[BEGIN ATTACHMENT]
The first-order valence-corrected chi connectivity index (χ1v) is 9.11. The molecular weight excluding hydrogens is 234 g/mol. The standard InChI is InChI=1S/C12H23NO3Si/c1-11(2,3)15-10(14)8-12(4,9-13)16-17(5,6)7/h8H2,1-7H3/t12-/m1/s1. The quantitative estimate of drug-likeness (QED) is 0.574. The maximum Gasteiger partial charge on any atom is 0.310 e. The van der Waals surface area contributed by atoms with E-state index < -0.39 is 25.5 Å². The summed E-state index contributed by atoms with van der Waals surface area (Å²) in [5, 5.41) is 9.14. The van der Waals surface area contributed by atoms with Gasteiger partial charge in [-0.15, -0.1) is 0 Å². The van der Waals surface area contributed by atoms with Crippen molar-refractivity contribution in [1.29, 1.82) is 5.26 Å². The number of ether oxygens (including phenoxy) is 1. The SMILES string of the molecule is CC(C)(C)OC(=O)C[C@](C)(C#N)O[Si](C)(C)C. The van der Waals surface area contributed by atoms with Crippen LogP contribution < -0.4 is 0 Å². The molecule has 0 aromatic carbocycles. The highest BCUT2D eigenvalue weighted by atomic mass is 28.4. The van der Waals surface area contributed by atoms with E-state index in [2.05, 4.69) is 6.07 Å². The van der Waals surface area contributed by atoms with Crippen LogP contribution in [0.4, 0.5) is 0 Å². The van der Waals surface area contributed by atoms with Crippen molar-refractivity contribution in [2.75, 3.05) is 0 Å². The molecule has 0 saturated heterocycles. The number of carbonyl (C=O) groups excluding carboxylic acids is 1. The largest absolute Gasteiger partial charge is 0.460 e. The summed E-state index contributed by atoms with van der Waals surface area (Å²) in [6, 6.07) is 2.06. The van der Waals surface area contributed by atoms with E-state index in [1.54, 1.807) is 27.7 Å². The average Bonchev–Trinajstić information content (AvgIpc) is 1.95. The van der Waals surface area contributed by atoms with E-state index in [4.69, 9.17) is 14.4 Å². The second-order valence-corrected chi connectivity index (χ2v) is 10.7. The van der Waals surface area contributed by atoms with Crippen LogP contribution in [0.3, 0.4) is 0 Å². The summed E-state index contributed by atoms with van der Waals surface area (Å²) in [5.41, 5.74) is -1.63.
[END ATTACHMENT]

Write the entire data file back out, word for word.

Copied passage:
The first-order valence-corrected chi connectivity index (χ1v) is 9.11. The molecular weight excluding hydrogens is 234 g/mol. The standard InChI is InChI=1S/C12H23NO3Si/c1-11(2,3)15-10(14)8-12(4,9-13)16-17(5,6)7/h8H2,1-7H3/t12-/m1/s1. The quantitative estimate of drug-likeness (QED) is 0.574. The maximum Gasteiger partial charge on any atom is 0.310 e. The van der Waals surface area contributed by atoms with E-state index < -0.39 is 25.5 Å². The summed E-state index contributed by atoms with van der Waals surface area (Å²) in [5, 5.41) is 9.14. The van der Waals surface area contributed by atoms with Gasteiger partial charge in [-0.15, -0.1) is 0 Å². The van der Waals surface area contributed by atoms with Crippen molar-refractivity contribution in [1.29, 1.82) is 5.26 Å². The number of ether oxygens (including phenoxy) is 1. The SMILES string of the molecule is CC(C)(C)OC(=O)C[C@](C)(C#N)O[Si](C)(C)C. The van der Waals surface area contributed by atoms with Crippen LogP contribution < -0.4 is 0 Å². The molecule has 0 aromatic carbocycles. The highest BCUT2D eigenvalue weighted by atomic mass is 28.4. The van der Waals surface area contributed by atoms with E-state index in [2.05, 4.69) is 6.07 Å². The van der Waals surface area contributed by atoms with Crippen LogP contribution in [0.4, 0.5) is 0 Å². The van der Waals surface area contributed by atoms with Crippen molar-refractivity contribution in [2.75, 3.05) is 0 Å². The molecule has 0 saturated heterocycles. The number of carbonyl (C=O) groups excluding carboxylic acids is 1. The largest absolute Gasteiger partial charge is 0.460 e. The summed E-state index contributed by atoms with van der Waals surface area (Å²) in [6, 6.07) is 2.06. The van der Waals surface area contributed by atoms with E-state index in [1.54, 1.807) is 27.7 Å². The average Bonchev–Trinajstić information content (AvgIpc) is 1.95. The van der Waals surface area contributed by atoms with E-state index in [4.69, 9.17) is 14.4 Å². The second-order valence-corrected chi connectivity index (χ2v) is 10.7. The van der Waals surface area contributed by atoms with Crippen LogP contribution in [0.3, 0.4) is 0 Å². The summed E-state index contributed by atoms with van der Waals surface area (Å²) in [5.41, 5.74) is -1.63.